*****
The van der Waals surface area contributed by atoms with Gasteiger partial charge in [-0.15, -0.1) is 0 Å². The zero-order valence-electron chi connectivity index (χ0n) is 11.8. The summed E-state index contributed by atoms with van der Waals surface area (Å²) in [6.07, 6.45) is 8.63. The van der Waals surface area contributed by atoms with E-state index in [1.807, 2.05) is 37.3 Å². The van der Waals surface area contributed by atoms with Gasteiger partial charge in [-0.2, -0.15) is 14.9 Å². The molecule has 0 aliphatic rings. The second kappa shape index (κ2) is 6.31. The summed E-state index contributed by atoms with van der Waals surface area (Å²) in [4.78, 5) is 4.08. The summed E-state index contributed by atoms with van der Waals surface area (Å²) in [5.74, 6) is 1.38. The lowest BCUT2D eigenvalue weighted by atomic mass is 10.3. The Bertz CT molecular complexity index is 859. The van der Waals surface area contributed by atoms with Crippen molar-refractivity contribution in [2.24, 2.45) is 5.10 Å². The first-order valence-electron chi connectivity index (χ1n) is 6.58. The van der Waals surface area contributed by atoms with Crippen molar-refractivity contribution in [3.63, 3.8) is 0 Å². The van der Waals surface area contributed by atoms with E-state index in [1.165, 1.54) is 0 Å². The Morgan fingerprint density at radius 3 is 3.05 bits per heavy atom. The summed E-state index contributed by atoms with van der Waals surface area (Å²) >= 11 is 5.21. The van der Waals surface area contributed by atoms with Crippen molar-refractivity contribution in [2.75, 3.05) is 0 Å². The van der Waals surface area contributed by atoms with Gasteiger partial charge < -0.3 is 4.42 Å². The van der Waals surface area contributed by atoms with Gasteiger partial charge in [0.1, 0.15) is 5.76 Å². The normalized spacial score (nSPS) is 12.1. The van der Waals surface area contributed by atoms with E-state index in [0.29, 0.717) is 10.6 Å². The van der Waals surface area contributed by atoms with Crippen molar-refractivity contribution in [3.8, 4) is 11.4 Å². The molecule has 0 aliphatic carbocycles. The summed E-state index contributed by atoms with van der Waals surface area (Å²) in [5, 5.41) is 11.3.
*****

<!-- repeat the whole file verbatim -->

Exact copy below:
The van der Waals surface area contributed by atoms with Gasteiger partial charge in [-0.15, -0.1) is 0 Å². The zero-order valence-electron chi connectivity index (χ0n) is 11.8. The summed E-state index contributed by atoms with van der Waals surface area (Å²) in [6.07, 6.45) is 8.63. The van der Waals surface area contributed by atoms with E-state index in [1.807, 2.05) is 37.3 Å². The van der Waals surface area contributed by atoms with Gasteiger partial charge in [-0.2, -0.15) is 14.9 Å². The molecule has 0 aliphatic rings. The second kappa shape index (κ2) is 6.31. The summed E-state index contributed by atoms with van der Waals surface area (Å²) in [4.78, 5) is 4.08. The summed E-state index contributed by atoms with van der Waals surface area (Å²) in [5.74, 6) is 1.38. The lowest BCUT2D eigenvalue weighted by atomic mass is 10.3. The Bertz CT molecular complexity index is 859. The van der Waals surface area contributed by atoms with Crippen molar-refractivity contribution in [2.24, 2.45) is 5.10 Å². The first-order valence-electron chi connectivity index (χ1n) is 6.58. The van der Waals surface area contributed by atoms with Crippen molar-refractivity contribution in [3.63, 3.8) is 0 Å². The van der Waals surface area contributed by atoms with E-state index in [1.165, 1.54) is 0 Å². The Morgan fingerprint density at radius 3 is 3.05 bits per heavy atom. The summed E-state index contributed by atoms with van der Waals surface area (Å²) >= 11 is 5.21. The van der Waals surface area contributed by atoms with Crippen molar-refractivity contribution in [2.75, 3.05) is 0 Å². The van der Waals surface area contributed by atoms with Gasteiger partial charge < -0.3 is 4.42 Å². The van der Waals surface area contributed by atoms with Gasteiger partial charge in [0.1, 0.15) is 5.76 Å². The normalized spacial score (nSPS) is 12.1. The van der Waals surface area contributed by atoms with E-state index in [0.29, 0.717) is 10.6 Å². The van der Waals surface area contributed by atoms with Crippen molar-refractivity contribution in [3.8, 4) is 11.4 Å². The molecule has 0 aliphatic carbocycles. The summed E-state index contributed by atoms with van der Waals surface area (Å²) in [5, 5.41) is 11.3.